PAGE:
So it’s just, and when you see them going to each other’s weddings, or this is my best friend, You know, when I know I’ve seen pictures at the Vegas hike and they’re pretending to, to get married at the chapel to be funny. Cause we, the whole point of this is to make people laugh, you know? So it’s just. It’s an awesome experience. It’s kind of hard to explain it in [00:15:00] words, but you know, I know at my hike, I do tell people, take your headphones out and you’re going to meet somebody today. Like today, you’re going to find your best friend. And it doesn’t matter if it’s a guy or a girl. I mean, you’re just like, wow, like I found a friend.

And I can call that person when I’m struggling, when that time comes that I need to just get that nastiness out of my body. And then you’re like, you know what? That’s my friend. And that person has my back and everybody has my number. They can reach out to me, um, anytime. So, you know, we always have each other’s back and that’s what we, we do.

Scott DeLuzio: You know, before the show, I, I asked you and I asked all the guests, like, if they have any photos or, you know, anything that I can use in the, the video version of this, this episode, and one of the, uh, photos that you sent had a bunch of, uh, folks in, uh, Kind of just posing for a picture, but I kind of scrolled in.

I wanted to just, I like to read the people’s shirts and just see what they, [00:16:00] they say, because sometimes they’re funny and, and everything. But there’s this one lady in the center of the photo or shirt says free hugs. uh, you know, so you were talking before about how, you know, sometimes people are laughing, they’re crying or whatever, and it’s like, if you’re, if you’re having that emotional response and you see somebody wearing a shirt that says free hugs, like.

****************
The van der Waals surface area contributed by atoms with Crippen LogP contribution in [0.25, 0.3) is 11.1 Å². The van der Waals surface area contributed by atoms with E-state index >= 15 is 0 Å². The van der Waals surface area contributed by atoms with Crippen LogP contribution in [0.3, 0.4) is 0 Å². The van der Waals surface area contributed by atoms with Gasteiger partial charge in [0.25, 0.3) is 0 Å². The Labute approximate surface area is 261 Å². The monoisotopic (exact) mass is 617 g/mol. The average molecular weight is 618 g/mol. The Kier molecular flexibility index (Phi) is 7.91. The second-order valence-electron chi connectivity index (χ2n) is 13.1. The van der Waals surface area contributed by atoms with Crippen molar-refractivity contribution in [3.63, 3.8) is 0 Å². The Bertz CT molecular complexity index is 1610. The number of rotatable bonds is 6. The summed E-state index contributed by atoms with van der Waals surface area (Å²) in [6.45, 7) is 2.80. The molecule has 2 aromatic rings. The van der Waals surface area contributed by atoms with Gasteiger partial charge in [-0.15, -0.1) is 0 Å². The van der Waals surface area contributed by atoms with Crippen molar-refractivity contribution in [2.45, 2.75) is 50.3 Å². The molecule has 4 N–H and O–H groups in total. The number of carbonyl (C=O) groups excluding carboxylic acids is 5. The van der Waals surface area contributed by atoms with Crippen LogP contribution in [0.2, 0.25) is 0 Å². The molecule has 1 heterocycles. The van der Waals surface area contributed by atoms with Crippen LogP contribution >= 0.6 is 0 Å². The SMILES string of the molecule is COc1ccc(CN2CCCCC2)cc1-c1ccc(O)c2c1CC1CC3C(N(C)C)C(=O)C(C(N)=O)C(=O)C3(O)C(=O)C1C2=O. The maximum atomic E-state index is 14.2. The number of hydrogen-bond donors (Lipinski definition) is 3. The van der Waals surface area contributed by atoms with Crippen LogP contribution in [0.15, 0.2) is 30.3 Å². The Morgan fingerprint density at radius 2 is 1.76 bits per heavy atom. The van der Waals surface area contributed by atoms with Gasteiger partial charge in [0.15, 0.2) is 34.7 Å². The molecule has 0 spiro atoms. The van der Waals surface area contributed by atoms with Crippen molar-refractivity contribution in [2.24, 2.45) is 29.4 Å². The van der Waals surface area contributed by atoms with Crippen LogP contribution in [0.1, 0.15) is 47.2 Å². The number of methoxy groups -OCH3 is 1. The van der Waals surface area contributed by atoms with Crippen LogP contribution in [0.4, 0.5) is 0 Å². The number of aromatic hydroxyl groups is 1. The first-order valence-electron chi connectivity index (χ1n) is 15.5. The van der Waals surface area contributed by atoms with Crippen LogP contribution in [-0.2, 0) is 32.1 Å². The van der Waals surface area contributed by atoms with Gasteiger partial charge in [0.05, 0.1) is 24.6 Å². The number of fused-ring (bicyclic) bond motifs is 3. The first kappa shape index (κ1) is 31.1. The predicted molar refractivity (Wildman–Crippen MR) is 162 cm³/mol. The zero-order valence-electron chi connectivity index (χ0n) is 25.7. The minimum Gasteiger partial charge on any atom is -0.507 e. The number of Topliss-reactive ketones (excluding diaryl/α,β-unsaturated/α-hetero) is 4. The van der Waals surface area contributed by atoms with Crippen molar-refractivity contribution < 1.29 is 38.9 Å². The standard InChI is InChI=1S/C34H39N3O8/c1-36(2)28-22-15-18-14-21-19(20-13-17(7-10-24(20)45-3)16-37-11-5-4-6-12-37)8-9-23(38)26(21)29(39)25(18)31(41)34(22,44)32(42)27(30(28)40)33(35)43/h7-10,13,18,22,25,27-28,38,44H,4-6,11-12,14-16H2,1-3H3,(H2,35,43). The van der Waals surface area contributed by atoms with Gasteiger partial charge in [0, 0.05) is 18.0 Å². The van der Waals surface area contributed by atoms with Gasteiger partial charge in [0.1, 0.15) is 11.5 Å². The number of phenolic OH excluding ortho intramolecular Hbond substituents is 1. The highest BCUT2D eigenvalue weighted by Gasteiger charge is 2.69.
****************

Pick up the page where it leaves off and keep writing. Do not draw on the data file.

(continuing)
Go get yourself a hug and, and, you know, kind of, kind of have that connection and inform that, that bond. And obviously that person is looking to connect with people. Uh, even if it’s just literally for a hug, um, there’s, there’s some sort of connection that’s going to take place there. So, um, you know, but other things too, like you said, uh, folks are finding jobs, they’re finding, you know, new friends and, and things like that.

And so, um, Honestly, guys, for, if you’re listening to this and you’re like, I’m, I’m just struggling. I’m sitting here by myself. I don’t know. I don’t know what to do. I can’t get out anywhere. Go for a freaking hike. You’ve done it [00:17:00] before. If you’ve been in the military for any length of time, you’ve gone on, on some sort of hike.

And this is not, I got to imagine, I haven’t personally been, been to one of the hikes, but I got to imagine it’s not one of these death marches, that you do in, in training, you know.

Perla Tapia: No, and just so it is called a Silkies hike, but it’s a very slow paced walk We have people that are missing a leg. We have people that are on wheelchairs and it’s it We we stayed together and we go the the walk itself It could be from five to seven miles here in Phoenix It’ll be around six normally, but it’s it’s Not, uh, an athletic event at all.

It’s just more like, Hey, you can have a conversation and then we stop every mile and you take a break and then we go to the next stop and, and, you know, I really encourage everyone to come out and try it at least once. And, uh, I [00:18:00] promise you, you’re going to love it.